Dr Harold Williams has long been featured by Guinness World Records as the world's greatest linguist. He spoke 58 languages.
Back home in retirement for 11 years after working for 33 years overseas, I've met only one fellow Kiwi who knew Williams' story well.
Aged 23 in 1899, the Auckland-born probationary Methodist minister left for Europe in search of the answers to such questions as how poverty and inequality might be lessened. After three years at Munich University he gained a doctorate in philology. At times he starved.
From 1905 to 1920 Williams was a journalist for several quality English newspapers in Russia. In 1914 he wrote the highly acclaimed book Russia of the Russians.
The Russians considered that Williams had unequalled knowledge of their extremely complex, multilingual and multi-ethnic country.
From 1922 until his death in 1928, he was foreign editor of the Times of London and became known as the greatest foreign correspondent of his age.
Sir Austen Chamberlain, Britain's secretary of state for Foreign Affairs, described Williams' death as "in a very real sense a national loss".
I discovered Harold Williams' story while researching the well-received 2009 book Russian at Heart: Sonechka's Story which I co-wrote with my wife Olga, whom I met and married in Paris in 1962.
Russian at Heart is based on the memories of Olga's remarkable White Russian mother Sonechka who fled from the Bolsheviks in 1924 to war-torn Shanghai.
The White Russians numbered one to two million. They fled worldwide from the vengeful Bolsheviks whose pernicious and highly effective global propaganda vilified these predominantly middle class moderates.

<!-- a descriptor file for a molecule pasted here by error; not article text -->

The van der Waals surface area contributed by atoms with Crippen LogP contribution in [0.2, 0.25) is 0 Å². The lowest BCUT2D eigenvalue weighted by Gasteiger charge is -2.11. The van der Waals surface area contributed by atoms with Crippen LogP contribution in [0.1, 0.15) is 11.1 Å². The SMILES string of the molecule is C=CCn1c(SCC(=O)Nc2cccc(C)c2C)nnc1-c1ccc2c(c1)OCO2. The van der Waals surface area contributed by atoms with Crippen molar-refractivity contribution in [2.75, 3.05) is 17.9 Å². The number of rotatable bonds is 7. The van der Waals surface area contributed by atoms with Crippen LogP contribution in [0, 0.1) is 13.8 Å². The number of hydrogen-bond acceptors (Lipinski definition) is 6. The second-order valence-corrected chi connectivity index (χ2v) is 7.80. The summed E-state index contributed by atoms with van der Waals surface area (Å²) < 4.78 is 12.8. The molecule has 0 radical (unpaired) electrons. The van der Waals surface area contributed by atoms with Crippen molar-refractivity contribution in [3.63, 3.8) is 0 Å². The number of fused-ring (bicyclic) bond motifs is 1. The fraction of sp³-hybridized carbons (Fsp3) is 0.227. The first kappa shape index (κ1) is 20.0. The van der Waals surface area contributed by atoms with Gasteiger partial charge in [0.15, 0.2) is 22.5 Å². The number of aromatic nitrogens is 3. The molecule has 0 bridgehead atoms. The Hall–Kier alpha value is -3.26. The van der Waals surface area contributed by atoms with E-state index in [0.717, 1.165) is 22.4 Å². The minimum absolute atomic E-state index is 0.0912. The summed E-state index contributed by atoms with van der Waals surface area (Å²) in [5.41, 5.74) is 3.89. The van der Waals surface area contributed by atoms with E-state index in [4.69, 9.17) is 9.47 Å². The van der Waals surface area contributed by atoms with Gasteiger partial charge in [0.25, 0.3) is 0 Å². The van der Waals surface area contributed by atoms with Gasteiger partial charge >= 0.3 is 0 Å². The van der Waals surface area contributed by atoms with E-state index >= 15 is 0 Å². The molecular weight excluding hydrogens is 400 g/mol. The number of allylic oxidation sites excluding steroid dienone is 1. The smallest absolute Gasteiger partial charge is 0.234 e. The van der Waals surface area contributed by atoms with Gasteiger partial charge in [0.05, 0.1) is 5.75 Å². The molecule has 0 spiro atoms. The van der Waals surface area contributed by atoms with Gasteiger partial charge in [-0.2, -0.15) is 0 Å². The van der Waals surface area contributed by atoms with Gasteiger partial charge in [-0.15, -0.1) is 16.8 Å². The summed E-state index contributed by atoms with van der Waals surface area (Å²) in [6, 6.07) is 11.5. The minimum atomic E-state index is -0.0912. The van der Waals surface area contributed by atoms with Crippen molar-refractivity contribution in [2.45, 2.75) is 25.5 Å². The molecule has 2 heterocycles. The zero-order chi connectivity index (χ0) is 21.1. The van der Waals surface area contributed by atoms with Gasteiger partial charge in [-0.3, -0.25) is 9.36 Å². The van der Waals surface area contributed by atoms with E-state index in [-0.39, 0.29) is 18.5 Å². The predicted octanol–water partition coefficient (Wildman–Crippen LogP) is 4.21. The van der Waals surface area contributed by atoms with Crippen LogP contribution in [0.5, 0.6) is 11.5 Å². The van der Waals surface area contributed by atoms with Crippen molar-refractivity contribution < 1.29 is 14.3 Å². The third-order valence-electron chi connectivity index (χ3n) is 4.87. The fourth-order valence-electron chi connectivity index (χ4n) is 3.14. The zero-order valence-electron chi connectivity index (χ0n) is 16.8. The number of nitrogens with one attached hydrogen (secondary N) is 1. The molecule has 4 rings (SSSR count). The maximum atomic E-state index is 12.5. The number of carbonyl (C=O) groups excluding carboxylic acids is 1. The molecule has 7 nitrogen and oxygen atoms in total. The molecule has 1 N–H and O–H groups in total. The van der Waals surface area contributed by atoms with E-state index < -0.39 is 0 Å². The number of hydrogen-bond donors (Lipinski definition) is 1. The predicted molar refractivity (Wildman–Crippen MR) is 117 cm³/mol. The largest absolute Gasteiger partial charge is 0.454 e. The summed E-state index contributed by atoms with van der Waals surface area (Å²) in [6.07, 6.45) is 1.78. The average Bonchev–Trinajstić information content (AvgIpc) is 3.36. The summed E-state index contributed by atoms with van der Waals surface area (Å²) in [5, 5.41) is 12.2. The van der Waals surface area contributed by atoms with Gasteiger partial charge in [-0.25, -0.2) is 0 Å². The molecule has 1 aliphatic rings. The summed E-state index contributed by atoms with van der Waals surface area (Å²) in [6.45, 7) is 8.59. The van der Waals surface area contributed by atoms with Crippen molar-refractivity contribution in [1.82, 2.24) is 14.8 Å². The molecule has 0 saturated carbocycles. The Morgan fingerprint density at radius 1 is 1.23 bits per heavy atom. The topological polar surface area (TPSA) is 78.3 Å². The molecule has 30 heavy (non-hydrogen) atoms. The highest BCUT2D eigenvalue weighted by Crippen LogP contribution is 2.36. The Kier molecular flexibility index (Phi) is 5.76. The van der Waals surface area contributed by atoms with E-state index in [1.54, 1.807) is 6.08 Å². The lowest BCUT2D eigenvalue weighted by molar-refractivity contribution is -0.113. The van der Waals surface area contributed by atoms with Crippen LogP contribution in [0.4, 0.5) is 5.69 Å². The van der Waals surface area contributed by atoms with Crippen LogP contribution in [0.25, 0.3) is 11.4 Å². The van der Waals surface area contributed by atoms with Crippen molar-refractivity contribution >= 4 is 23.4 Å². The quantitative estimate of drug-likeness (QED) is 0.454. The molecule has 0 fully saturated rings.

These White Russian refugees considered Williams their greatest friend. He witnessed how the barbarous Bolsheviks had annihilated imperial Russia's governing class and subsequently how they subjected the hapless captive Soviet citizens to a virtual hell on earth.
Williams' articles condemning the Bolsheviks infuriated them -- especially their London representative Maxim Litvinov who described him as "Russia's greatest enemy".
When Lenin died in January 1924 Williams wrote an editorial in the Times examining his life. It was a searing indictment. However, thanks to Soviet propaganda and the numerous influential Soviet sympathisers worldwide it was largely discounted.
Fifty-two years elapsed before anyone of prominence wrote a comparable condemnation of Lenin, when Alexander Solzhenitsyn's Lenin in Zurich was published in 1976.
Williams was not only a masterful conciliator but charming, self-effacing and prepared to listen to whoever he met and to give advice and help where he could.
Fittingly, his White Russian widow Ariadyna Tyrkova, a former Russian liberal politician, wrote his biography, The Cheerful Giver, in 1935.
She deplored how so few people in the West had heeded her husband's profound understanding of the hell on earth created by the crazed Russian revolutionary mobs incited by Lenin and his followers.
In the 1930s many New Zealanders were passionate communists or communist sympathisers. They included two Rhodes Scholar idealists in search of a better world: James Bertram and Ian Milner.
Bertram, who survived the horrors of Japanese prison camps in China, returned to New Zealand after the war where he was a lukewarm supporter of Soviet and Chinese communism.
Post-war Milner settled in communist Czechoslovakia where he lived for the remainder of his life.
In my youth our military heroes were the role models. Now they are our performing artists and, especially, sports stars. The achievements of our internationally renowned intellectuals, creative artists, scientists and engineers have never been celebrated to the same extent. Williams is a case in point.
John Hawkes is an Auckland writer, former consultant rheumatologist in England and former New Zealand athletics champion and decathlete.Williams was not only a masterful conciliator but charming, self-effacing and prepared to listen.